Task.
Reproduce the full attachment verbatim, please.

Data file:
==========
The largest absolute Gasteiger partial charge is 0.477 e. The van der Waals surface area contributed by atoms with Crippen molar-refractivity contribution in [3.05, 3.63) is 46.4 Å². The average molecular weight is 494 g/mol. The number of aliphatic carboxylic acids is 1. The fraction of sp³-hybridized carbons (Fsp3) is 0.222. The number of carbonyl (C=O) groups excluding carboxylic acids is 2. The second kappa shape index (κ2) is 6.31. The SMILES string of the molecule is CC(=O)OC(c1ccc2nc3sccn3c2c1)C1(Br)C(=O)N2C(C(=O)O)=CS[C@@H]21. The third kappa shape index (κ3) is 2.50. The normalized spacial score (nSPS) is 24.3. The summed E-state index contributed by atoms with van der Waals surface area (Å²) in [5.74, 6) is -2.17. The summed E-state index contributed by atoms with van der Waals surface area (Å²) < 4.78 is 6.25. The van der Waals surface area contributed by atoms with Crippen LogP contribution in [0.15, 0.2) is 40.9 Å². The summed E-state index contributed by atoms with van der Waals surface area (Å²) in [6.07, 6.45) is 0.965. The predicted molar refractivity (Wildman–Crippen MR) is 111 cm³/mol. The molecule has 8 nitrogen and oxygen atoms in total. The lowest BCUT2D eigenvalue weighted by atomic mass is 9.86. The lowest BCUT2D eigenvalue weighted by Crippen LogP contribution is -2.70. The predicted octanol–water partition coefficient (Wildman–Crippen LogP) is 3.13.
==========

The largest absolute Gasteiger partial charge is 0.477 e. The van der Waals surface area contributed by atoms with Crippen molar-refractivity contribution in [3.05, 3.63) is 46.4 Å². The average molecular weight is 494 g/mol. The number of aliphatic carboxylic acids is 1. The fraction of sp³-hybridized carbons (Fsp3) is 0.222. The number of carbonyl (C=O) groups excluding carboxylic acids is 2. The second kappa shape index (κ2) is 6.31. The SMILES string of the molecule is CC(=O)OC(c1ccc2nc3sccn3c2c1)C1(Br)C(=O)N2C(C(=O)O)=CS[C@@H]21. The third kappa shape index (κ3) is 2.50. The normalized spacial score (nSPS) is 24.3. The summed E-state index contributed by atoms with van der Waals surface area (Å²) in [5.74, 6) is -2.17. The summed E-state index contributed by atoms with van der Waals surface area (Å²) < 4.78 is 6.25. The van der Waals surface area contributed by atoms with Crippen LogP contribution in [0.15, 0.2) is 40.9 Å². The summed E-state index contributed by atoms with van der Waals surface area (Å²) in [6.07, 6.45) is 0.965. The predicted molar refractivity (Wildman–Crippen MR) is 111 cm³/mol. The molecule has 8 nitrogen and oxygen atoms in total. The lowest BCUT2D eigenvalue weighted by atomic mass is 9.86. The lowest BCUT2D eigenvalue weighted by Crippen LogP contribution is -2.70. The predicted octanol–water partition coefficient (Wildman–Crippen LogP) is 3.13.